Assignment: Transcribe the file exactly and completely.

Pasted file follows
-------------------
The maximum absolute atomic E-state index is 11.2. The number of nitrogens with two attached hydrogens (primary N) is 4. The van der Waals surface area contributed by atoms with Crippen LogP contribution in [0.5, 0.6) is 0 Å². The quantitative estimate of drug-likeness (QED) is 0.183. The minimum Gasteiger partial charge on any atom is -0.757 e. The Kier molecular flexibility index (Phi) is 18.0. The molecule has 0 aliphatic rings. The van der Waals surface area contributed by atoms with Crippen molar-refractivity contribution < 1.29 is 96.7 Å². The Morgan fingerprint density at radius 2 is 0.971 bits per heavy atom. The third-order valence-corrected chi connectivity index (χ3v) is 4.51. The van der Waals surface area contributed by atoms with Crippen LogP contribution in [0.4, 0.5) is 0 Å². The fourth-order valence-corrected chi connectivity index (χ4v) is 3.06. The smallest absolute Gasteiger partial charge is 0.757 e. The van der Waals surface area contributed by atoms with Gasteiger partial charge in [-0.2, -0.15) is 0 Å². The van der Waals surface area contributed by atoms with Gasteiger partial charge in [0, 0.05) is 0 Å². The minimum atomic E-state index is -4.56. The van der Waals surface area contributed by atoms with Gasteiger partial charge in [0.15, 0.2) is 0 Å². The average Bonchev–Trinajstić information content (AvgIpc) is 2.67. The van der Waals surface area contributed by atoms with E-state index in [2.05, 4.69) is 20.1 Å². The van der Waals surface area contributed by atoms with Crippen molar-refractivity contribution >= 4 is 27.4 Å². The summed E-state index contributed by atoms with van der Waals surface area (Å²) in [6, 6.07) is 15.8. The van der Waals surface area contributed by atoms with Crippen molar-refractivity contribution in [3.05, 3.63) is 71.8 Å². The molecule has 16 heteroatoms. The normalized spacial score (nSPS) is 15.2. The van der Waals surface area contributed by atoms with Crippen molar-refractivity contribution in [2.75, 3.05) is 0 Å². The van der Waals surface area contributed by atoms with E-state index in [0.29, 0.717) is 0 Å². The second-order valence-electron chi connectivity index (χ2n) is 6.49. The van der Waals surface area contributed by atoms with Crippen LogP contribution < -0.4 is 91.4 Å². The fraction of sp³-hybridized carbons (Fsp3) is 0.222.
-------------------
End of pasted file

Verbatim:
The maximum absolute atomic E-state index is 11.2. The number of nitrogens with two attached hydrogens (primary N) is 4. The van der Waals surface area contributed by atoms with Crippen LogP contribution in [0.5, 0.6) is 0 Å². The quantitative estimate of drug-likeness (QED) is 0.183. The minimum Gasteiger partial charge on any atom is -0.757 e. The Kier molecular flexibility index (Phi) is 18.0. The molecule has 0 aliphatic rings. The van der Waals surface area contributed by atoms with Crippen molar-refractivity contribution < 1.29 is 96.7 Å². The Morgan fingerprint density at radius 2 is 0.971 bits per heavy atom. The third-order valence-corrected chi connectivity index (χ3v) is 4.51. The van der Waals surface area contributed by atoms with Crippen LogP contribution in [0.4, 0.5) is 0 Å². The fourth-order valence-corrected chi connectivity index (χ4v) is 3.06. The smallest absolute Gasteiger partial charge is 0.757 e. The van der Waals surface area contributed by atoms with Gasteiger partial charge in [-0.2, -0.15) is 0 Å². The van der Waals surface area contributed by atoms with Gasteiger partial charge in [0, 0.05) is 0 Å². The minimum atomic E-state index is -4.56. The van der Waals surface area contributed by atoms with Gasteiger partial charge in [0.15, 0.2) is 0 Å². The average Bonchev–Trinajstić information content (AvgIpc) is 2.67. The van der Waals surface area contributed by atoms with E-state index in [2.05, 4.69) is 20.1 Å². The van der Waals surface area contributed by atoms with Crippen molar-refractivity contribution >= 4 is 27.4 Å². The summed E-state index contributed by atoms with van der Waals surface area (Å²) in [6, 6.07) is 15.8. The van der Waals surface area contributed by atoms with Crippen molar-refractivity contribution in [3.05, 3.63) is 71.8 Å². The molecule has 16 heteroatoms. The normalized spacial score (nSPS) is 15.2. The van der Waals surface area contributed by atoms with Crippen molar-refractivity contribution in [2.75, 3.05) is 0 Å². The van der Waals surface area contributed by atoms with E-state index in [0.29, 0.717) is 0 Å². The second-order valence-electron chi connectivity index (χ2n) is 6.49. The van der Waals surface area contributed by atoms with Crippen LogP contribution < -0.4 is 91.4 Å². The fraction of sp³-hybridized carbons (Fsp3) is 0.222.